And Then Our Eyes Met

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PJ Turgeon

Northern flying squirrel

Christine Schadler

Christine Schadler

On a recent sleepless night, curled up in front of a wood fire with a tedious book saved particularly for such occasions, the crack and hiss of the fire was interrupted by a more disturbing crunch and scurry.

I surveyed the room for damnable mice and other vermin of the countryside and discovered nothing.

Back to tedium.

A few minutes later, I “heard” nothing, but could feel the prickle of being watched.  Not quite hair-raising, but you know the feeling:  Something has a bead on you.

Slowly I turned, inch by inch, eyeballs darting and frame tensed, ready for action.

Hardly daring to breathe, I, The Hunted, fixed to my sofa, slowly peered skyward.  There, clutching the timber frame in my ceiling, attached only by tiny claws, a flying squirrel scrutinized my own upside down open-mouthed face.

Its titanic black eyes candidly peered down, its little mouth chomping the last bits of wood beam it had excavated to gain entry into my domain.  Varmint meets Innkeeper.

As I slowly stood, it remained transfixed on me.

I glanced behind its flat little tail to see The Hole, the vermin portal. “Get,” I commanded.   It did, but not for long.  A minute later, out it came, scurrying across my ceiling, looking every now and then to make sure I was watching.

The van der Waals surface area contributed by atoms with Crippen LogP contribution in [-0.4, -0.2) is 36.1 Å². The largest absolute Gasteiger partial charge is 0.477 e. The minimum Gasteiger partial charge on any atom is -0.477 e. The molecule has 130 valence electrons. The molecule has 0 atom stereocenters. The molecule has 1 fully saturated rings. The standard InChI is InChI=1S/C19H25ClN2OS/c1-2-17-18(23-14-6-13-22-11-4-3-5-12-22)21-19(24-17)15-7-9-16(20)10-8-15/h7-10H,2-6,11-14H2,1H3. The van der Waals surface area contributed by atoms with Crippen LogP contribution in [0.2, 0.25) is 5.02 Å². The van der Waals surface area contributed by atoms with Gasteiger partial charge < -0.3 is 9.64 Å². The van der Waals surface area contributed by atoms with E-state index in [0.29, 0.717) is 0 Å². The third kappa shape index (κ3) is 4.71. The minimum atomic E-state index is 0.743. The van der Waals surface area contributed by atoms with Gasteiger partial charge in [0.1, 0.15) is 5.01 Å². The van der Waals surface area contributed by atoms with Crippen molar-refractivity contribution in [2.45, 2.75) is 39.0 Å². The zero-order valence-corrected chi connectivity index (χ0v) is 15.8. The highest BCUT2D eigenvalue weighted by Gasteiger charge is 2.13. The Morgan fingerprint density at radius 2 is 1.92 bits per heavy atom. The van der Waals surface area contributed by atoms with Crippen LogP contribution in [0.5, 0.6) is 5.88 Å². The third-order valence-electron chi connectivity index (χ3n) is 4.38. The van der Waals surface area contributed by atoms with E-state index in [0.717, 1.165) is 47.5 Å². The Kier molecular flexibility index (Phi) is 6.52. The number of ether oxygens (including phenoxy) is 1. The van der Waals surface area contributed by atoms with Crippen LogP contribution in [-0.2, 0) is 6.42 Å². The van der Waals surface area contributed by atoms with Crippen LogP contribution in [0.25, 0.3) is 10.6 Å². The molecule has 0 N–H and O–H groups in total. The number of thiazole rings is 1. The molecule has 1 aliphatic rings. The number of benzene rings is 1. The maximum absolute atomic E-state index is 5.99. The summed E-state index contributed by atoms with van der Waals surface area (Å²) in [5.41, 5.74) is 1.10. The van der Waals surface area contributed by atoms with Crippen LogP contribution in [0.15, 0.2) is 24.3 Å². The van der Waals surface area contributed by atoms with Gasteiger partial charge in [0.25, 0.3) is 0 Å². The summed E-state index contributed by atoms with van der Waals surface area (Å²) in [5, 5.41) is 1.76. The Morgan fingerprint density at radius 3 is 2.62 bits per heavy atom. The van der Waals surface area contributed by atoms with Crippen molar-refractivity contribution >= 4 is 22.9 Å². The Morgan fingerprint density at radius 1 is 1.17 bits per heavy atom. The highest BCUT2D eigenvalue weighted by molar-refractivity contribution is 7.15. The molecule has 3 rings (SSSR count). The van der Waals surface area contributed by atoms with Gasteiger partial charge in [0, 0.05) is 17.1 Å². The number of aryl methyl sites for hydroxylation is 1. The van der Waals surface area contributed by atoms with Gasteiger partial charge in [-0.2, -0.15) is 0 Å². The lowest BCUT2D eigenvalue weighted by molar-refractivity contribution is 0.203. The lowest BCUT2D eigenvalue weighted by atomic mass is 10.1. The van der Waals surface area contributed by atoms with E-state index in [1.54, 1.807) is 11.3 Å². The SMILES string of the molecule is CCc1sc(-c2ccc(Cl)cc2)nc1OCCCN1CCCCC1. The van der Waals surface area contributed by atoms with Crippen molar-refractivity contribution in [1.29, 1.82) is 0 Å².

It was so cute, really, really cute, that I forgot to be incensed at this home invasion —  at its cruel shredding of my electric wires, at its callous disregard for my beams and plaster.

“Chip” was soon joined by its mate, “Dale,” which appeared on a miniature spinning wheel tucked on top of a cabinet in the adjoining room.

It had chosen to regard the wheel as would a hamster, and was frisking about between wheel, cabinet and ceiling timber.

My amusement turned to indignation and off I huffed to the pantry for my trusty Rubbermaid container with the No- Nonsense lid.  In no time, Chip was captured and happily munching on a grain of leftover rice.

Dale, deducing impending disaster, fled the crime scene and hasn’t been seen or heard since.  Chip was delivered to a scenic view by the Blackwater River.

I could have killed these guys.  I mean, really killed them.

Like any carnivore, our instinct to protect and defend territory drives much of our behavior, particularly in the fall.  But mercy toward wildlife runs long in this house.

Chip and Dale could have caused our house to burn, our timbers to cave, and could have delivered plague unto us.  But surely, looking around at the porous nature of our eves, barn and foundation, we must look within to place blame.

And so we patch and fill and plug.  Such are the demands of country living in wild and beautiful New Hampshire.

Howling from the Mountain is a new biweekly column about people and wildlife sharing turf in New Hampshire written by Conservation Biologist Christine Schadler

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